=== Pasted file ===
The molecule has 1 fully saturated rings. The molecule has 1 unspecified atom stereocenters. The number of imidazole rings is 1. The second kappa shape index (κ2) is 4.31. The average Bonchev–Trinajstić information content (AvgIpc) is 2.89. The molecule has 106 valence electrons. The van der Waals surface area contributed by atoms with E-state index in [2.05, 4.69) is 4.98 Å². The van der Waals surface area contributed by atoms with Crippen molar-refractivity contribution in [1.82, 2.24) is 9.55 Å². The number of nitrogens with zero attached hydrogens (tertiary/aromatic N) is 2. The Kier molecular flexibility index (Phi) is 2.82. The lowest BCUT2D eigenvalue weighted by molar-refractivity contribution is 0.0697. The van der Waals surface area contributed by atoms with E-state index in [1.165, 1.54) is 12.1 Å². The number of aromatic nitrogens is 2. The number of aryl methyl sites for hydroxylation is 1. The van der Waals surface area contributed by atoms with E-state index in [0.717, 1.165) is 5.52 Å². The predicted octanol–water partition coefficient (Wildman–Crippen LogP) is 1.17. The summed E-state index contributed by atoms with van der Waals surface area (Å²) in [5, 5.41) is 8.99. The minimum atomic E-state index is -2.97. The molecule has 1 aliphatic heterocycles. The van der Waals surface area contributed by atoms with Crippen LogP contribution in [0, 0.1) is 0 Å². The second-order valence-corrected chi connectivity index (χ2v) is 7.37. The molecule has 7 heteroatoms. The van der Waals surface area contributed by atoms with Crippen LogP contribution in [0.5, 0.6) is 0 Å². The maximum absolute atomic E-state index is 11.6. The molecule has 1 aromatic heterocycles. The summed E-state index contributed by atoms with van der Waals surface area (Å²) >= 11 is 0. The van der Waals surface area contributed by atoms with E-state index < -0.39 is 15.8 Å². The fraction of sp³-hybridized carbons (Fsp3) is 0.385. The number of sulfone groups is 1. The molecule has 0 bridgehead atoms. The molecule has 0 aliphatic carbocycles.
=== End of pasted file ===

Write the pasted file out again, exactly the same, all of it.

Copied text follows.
The molecule has 1 fully saturated rings. The molecule has 1 unspecified atom stereocenters. The number of imidazole rings is 1. The second kappa shape index (κ2) is 4.31. The average Bonchev–Trinajstić information content (AvgIpc) is 2.89. The molecule has 106 valence electrons. The van der Waals surface area contributed by atoms with E-state index in [2.05, 4.69) is 4.98 Å². The van der Waals surface area contributed by atoms with Crippen molar-refractivity contribution in [1.82, 2.24) is 9.55 Å². The number of nitrogens with zero attached hydrogens (tertiary/aromatic N) is 2. The Kier molecular flexibility index (Phi) is 2.82. The lowest BCUT2D eigenvalue weighted by molar-refractivity contribution is 0.0697. The van der Waals surface area contributed by atoms with E-state index in [1.165, 1.54) is 12.1 Å². The number of aromatic nitrogens is 2. The number of aryl methyl sites for hydroxylation is 1. The van der Waals surface area contributed by atoms with E-state index in [0.717, 1.165) is 5.52 Å². The predicted octanol–water partition coefficient (Wildman–Crippen LogP) is 1.17. The summed E-state index contributed by atoms with van der Waals surface area (Å²) in [5, 5.41) is 8.99. The minimum atomic E-state index is -2.97. The molecule has 1 aliphatic heterocycles. The van der Waals surface area contributed by atoms with Crippen LogP contribution in [0, 0.1) is 0 Å². The second-order valence-corrected chi connectivity index (χ2v) is 7.37. The molecule has 7 heteroatoms. The van der Waals surface area contributed by atoms with Crippen LogP contribution in [0.5, 0.6) is 0 Å². The maximum absolute atomic E-state index is 11.6. The molecule has 1 aromatic heterocycles. The summed E-state index contributed by atoms with van der Waals surface area (Å²) >= 11 is 0. The van der Waals surface area contributed by atoms with E-state index < -0.39 is 15.8 Å². The fraction of sp³-hybridized carbons (Fsp3) is 0.385. The number of sulfone groups is 1. The molecule has 0 bridgehead atoms. The molecule has 0 aliphatic carbocycles.